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North America, United States, Alaska, Denali National Park, Denali, Butte Direct

Denali, Butte Direct. On April 18, Jim Blow and I took Hudson Air to Kantishna and traveled 40 miles to the base of our climb at the end of the West Fork of the Tralieka Glacier. Earlier in the year we had Will Foresberg dogsled most of our heavy gear into the lower ice fall on the Muldrow Glacier. After three days we arrived at our cache and spent a day preparing our gear for the trip up the Tralieka Glacier to its West Fork. Two days later, on April 23, we arrived at the base of the climb and began up a snow talus slope near the center of the base of the face. We climbed the snow talus for three pitches leading up to a tight gully, then headed right for one pitch on mixed rock and ice to a belay point. From the belay point we went right up a rock band (5.5) then left onto another steep snow field. At the top of the snow field we were able to drop our loads and dig out a tent platform. From the tent platform we headed up and right for one pitch on mixed terrain to the base of a sloped horizontal snow slope. From here we headed one pitch to the left to a gully directly above the tent platform and belayed at its base. The gully was steep rock and ice (WI4) for one full pitch that leads to another snow- field. We followed the snowfield for two pitches to an alcove below a large 180-foot rock band. From the alcove over the rock band we climbed 5.8 rock to a steep snow slope, then traversed two pitches to the base of a steep overhanging face. Here we spent considerable time digging a safe tent platform under the overhang, which protected us from rockfall. From the tent platform we headed down and right to an obvious comer which marks the center of the entire face. From this point we climbed good rock (5.9-5.10) for three pitches. After the second pitch the rock was defoliated granite, eliminating the ability of hauling our packs safely behind us. We left our ice gear behind and continued up the obvious chimneys for another three pitches, encountering a move of A2 and a final move out onto a ledge system of 5.10+. From the ledge system we traversed right for several pitches, then headed left and up.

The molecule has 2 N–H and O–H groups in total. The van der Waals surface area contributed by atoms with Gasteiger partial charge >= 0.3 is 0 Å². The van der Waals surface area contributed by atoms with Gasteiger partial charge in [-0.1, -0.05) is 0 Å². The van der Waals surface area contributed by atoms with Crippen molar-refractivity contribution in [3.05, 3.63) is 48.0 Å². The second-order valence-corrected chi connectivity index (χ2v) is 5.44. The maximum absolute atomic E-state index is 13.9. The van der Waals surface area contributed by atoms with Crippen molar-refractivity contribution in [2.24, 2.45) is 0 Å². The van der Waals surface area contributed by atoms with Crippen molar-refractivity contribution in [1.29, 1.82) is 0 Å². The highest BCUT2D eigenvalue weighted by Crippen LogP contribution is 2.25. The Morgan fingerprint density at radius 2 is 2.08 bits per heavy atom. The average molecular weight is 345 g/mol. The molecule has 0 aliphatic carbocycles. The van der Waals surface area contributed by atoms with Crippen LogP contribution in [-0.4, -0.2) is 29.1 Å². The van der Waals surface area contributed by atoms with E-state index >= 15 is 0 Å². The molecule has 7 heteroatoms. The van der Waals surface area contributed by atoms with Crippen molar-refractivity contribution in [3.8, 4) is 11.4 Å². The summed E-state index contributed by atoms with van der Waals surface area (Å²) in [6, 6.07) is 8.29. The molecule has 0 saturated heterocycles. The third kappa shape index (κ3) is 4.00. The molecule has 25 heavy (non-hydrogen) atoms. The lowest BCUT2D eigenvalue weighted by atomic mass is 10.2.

The next pitch was up a gully which during dry conditions would have been 5.5 or 5.6; because of constant snowfall these pitches turned out to be the most difficult. The next five pitches led up and right to a snow and ice field facing southeast. Unable to continue without our ice gear and running out of food (we had been on the face for five days), we decided to rappel down and back to the Muldrow to replenish our food supply, then head up the Muldrow to Karstens Ridge, climb Karstens Ridge to 12,000 feet, and descend the long arm at the top of the route, rappel down the face to our high point and climb the 1,200 feet of ice to its top. The trip around the Tralieka and Muldrow glaciers was 30 miles with heavy loads. On May 9, we descended down the face in marginal weather. We spent half the day rappeling the face in a snow storm. Descending down a face that you weren’t sure you could climb out of was one of the most intimidating events of the trip. After ten or 12 rappels in a blinding snow storm we finally stopped; Jim Blow recognized our previous high point up and left. We headed back up. The approximately ten pitches to the top of the route followed an obvious gully of mixed rock and ice ranging from 5.5 to 5.8 rock climbing and WI2-3. The final pitch of ice leading to the safety of the ridge above was WI4. The climb back to the camp at 12,000 feet was approximately one mile.

We spent the next six days moving up Karstens Ridge, then onto the lower Harper ice fall at approximately 16,500 feet. On May 16 we were hit by a storm that pinned us down for ten days. The wind blew at more than 100 mph and we encountered the worst temperatures of the trip. During the storm we began rationing our food to a meal a day between us. On May 25 (day 38 on the mountain) the storm broke and we headed for Denali Pass. By nightfall, we had made the pass, but were too weak to continue down to the 17,000-foot camp. The next day we ate our final meal and spent the better part of the day hydrating. We heard on our small radio that the weather was going to be good for several days so we discussed our options for the summit. We knew that the summit was a six-hour round trip; even though we knew we had no business trying to do it, we decided to give it a go.

On May 26 we made the summit, returned to Denali Pass and crawled into frozen sleeping bags and no food. The next three days we made our way down the West Buttress, receiving food from many climbers. After 43 days on the mountain and with each of us 40 pounds lighter, we returned home to Montana. We named the route Butte Direct for the people of Butte, Montana.

Jim Wilson, unaffiliated